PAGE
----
Microsoft Word’s Find and Replace feature isn’t just for replacing text. You can also use Find and Replace to locate specific types of formatting throughout your document and even replace that formatting with something else.

When Is Finding and Replacing Formatting Useful?

There are many ways to use Find and Replace for formatting, but when should you consider using Find and Replace instead of applying manual formatting changes or using other options like the Format Painter?

Sometimes, it makes sense to apply formatting changes manually. For example, if you need to change the color of all text or remove all instances of bold text in your document, you can do this by selecting all (Ctrl+A) and then applying the change you want. If you need to control what gets changed and what doesn’t more precisely, you might be better off going through your document and making those changes by hand.

However, there are times when Find and Replace can help you save time by applying formatting changes faster and easier than manual formatting. You can use Find and Replace to search for and change both character and paragraph formatting.

Here are a few examples when it might be useful:

  • You’ve used one type of character formatting throughout your document and want to change it to another type of formatting. For example, say you used italics for emphasis, and now you want to remove that formatting.
  • You have a particular word or phrase to which you want to apply (or change) character formatting. For example, say you repeat the phrase “Little Red Riding Hood” throughout your document, and you’ve now decided you’d like that phrase to use a different font and red text.
  • You’ve used a particular paragraph formatting (alignment, indentation, spacing, and so on) and you want to change that. For example, say you set specific paragraphs to be aligned to the left and have a particular indentation, and now you want to remove that indentation and center align those paragraphs.

Now yes, with some foresight, you could have set up character and paragraph styles and then rigorously apply them throughout your document. That would make changing some of these things more manageable. But when foresight turns to hindsight, Find and Replace can help you get the job done.

Ready to see it in action?

Using Find and Replace to Change Character Formatting

When it comes to finding and replacing formatting, you can create a search for just specific types of formatting, or you can do that in combination with searching for text (you can even get fancy and combine it with wildcards to further refine your searches).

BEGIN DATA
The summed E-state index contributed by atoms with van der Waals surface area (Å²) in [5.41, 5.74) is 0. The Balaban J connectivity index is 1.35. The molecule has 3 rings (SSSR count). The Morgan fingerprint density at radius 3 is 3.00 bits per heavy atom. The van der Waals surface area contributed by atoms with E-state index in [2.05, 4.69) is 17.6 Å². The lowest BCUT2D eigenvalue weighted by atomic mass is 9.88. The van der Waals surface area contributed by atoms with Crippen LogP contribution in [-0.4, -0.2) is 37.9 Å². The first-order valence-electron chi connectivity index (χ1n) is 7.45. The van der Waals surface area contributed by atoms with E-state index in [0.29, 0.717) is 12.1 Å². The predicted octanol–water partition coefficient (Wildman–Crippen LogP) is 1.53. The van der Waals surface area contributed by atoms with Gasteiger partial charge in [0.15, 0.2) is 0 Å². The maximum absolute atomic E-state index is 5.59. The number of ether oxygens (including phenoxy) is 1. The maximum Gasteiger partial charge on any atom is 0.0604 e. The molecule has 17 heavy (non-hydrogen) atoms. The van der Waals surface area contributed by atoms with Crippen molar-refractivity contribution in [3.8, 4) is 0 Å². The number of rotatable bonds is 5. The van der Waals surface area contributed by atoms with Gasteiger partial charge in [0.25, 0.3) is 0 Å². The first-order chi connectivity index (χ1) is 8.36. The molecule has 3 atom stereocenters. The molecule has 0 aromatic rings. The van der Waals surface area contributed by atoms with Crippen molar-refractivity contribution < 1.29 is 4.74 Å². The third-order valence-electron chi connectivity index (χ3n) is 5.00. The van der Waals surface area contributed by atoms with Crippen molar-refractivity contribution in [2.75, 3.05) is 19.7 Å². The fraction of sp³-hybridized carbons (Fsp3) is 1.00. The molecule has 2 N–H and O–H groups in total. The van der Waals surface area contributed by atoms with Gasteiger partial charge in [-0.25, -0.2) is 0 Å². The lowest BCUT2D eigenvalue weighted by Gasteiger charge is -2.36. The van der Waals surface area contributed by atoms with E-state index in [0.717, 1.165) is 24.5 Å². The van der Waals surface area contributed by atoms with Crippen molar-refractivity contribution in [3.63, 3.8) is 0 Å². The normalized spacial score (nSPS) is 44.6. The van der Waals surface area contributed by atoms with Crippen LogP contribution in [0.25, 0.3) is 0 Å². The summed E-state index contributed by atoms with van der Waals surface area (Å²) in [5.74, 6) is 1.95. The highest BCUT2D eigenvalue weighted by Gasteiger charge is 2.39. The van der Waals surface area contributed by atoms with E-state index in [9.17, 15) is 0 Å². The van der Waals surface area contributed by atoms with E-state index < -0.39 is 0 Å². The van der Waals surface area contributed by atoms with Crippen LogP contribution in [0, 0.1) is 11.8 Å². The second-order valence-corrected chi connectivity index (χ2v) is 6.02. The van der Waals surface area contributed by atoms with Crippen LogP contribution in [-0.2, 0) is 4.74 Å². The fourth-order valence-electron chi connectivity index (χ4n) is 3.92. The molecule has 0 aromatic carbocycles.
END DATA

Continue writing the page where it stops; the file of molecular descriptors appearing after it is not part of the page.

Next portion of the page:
If You Want to Work With Character Formatting Only

If you want to search for formatting without accompanying text, it’s easy. Let’s take the example from earlier where we’ve decided we want to remove occurrences of italic text. Fire up the Find and Replace dialog box by heading to Home > Replace or pressing Ctrl+H.

On the Replace tab, click to place your insertion point in the “Find What” box. Next, click the “Format” drop-down menu and choose the “Font” option.

In the Find Font window, click the “Italic” option (or whatever formatting you want to search for) and then click “OK.”

Back in the Find and Replace window, you can see that the formatting selection is now listed under the “Find What” box to help you keep track of what you’re searching.

Now place your insertion point in the “Replace With” box, head back Format > Font, and this time choose the “Regular” option. When you’re done, you’ll see that formatting appear under the “Replace With” box.

Notice how that says “Not Bold” and “Not Italic.” You can’t use this technique to change from one type of formatting to another—just to add or remove formatting.

At any rate, now you’re ready to search. Hit the “Find Next” button to have Word locate and highlight the next occurrence of whatever you’re searching for. Here, it’s found our next italicised word. Click the “Replace” button to make the change. Hit “Find Next” to find the next occurrence and repeat. If you’re feeling lucky, you can also hit the “Replace All” button to have Word go ahead and replace everything it finds without you having to check each one, but we recommend saving or making a copy of your document before doing this.

If You Want to Work with Character Formatting and Text

Easy enough, but what if you want to work with both formatting and text at the same time? Let’s take a bigger example.

Say you just finished typing and formatting a report, and for the company name, “Lorem Incorporated,” you applied bold, italics and blue font color for emphasis. Your document looks something like this: